March 8, 2013 7:22 pm

Paper Dolls, Tricycle Theatre, London

Philip Himberg tells a remarkable tale of strangers in a troubled land, of makeshift family and unexpected tenderness

American playwright Philip Himberg found the true story behind his new play with music in a documentary film he happened to see. It is a remarkable tale of strangers in a troubled land, of makeshift family and unexpected tenderness.

The “Paper Dolls” of the title are five gay Filipino immigrants in Tel Aviv. By day, they work as carers for frail and elderly Orthodox Jewish men. By night, they are a drag act, fashioning extravagant costumes out of newspaper and letting rip with karaoke numbers. The play follows their attempts to break into the big time – a dream that turns sour. It also chronicles squabbles within the group, arrest, deportation, prejudice, bad employers and the danger of bombs. It covers huge and fruitful themes, to do with crossing borders and boundaries, making a home, belonging and identity: all particularly potent in Israel.

But although Himberg’s play is big-hearted and deals with pressing contemporary issues, it is too diffuse and episodic, and uses too broad a brush stroke to fulfil its own potential. The trouble is that there isn’t time enough in the play to get to grips with all these areas properly, so it tends to skate over them, handling some in awkward, wooden little scenes. It is at its best when it focuses closely on the surprisingly tender relationship between Salvador, or “Sally” (the charismatic Francis Jue), and the elderly Chaim (Harry Dickman) – here gently and touchingly evoked.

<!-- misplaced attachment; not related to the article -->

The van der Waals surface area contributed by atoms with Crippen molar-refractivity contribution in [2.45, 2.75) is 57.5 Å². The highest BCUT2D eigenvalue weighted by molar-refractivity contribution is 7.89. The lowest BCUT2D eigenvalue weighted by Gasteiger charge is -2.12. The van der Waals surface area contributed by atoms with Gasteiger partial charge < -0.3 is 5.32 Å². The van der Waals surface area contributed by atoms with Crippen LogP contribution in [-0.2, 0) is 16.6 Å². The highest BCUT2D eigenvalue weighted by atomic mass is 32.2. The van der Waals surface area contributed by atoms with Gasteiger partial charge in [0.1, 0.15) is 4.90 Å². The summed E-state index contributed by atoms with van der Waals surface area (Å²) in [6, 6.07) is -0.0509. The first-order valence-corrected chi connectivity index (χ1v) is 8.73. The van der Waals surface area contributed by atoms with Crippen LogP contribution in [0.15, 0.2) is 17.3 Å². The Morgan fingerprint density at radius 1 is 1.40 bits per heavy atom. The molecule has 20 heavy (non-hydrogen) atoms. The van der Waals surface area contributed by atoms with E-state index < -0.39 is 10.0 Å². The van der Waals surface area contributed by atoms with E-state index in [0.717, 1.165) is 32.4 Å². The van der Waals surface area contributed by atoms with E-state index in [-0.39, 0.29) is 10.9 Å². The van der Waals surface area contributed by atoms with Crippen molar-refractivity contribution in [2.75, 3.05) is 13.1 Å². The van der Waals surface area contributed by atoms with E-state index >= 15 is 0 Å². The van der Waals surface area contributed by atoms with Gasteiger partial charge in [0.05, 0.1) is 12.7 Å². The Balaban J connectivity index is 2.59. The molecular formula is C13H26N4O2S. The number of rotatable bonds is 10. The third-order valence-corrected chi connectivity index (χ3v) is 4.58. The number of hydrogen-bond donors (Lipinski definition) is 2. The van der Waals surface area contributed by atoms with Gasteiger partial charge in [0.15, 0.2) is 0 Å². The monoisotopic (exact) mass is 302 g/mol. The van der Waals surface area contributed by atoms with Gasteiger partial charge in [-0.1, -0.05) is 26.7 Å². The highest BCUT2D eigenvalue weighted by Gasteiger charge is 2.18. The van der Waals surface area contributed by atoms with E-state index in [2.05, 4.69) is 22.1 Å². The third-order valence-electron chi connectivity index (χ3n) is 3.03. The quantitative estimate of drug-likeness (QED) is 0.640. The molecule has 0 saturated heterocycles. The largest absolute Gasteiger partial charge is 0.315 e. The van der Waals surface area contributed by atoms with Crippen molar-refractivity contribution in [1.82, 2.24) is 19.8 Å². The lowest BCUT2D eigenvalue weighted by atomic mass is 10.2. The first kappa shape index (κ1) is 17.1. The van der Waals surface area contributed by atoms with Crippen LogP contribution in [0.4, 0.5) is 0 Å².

It is in detail like this that the play really springs to life: the old man and the young immigrant joining together to fashion an unorthodox family unit, which is then threatened by the arrival of Chaim’s daughter from New York.

Indhu Rubasingham’s staging has warmth and drive, is punctuated by wild and gaudy makeshift drag numbers by the exuberant Paper Dolls (Jue, Ron Domingo, Jon Norman Schneider, Angelo Paragoso and Benjamin Wong), and revels in the curious contrasts of costume and identity on show, as black-clad Hasidic Jews rub shoulders with daintily attired drag artists. But although the play opens up a fascinating world, it doesn’t illuminate it as fully as it could.


www.tricycle.co.uk

Related Topics

Copyright The Financial Times Limited 2014. You may share using our article tools.
Please don't cut articles from FT.com and redistribute by email or post to the web.

Life & Arts on Twitter

More FT Twitter accounts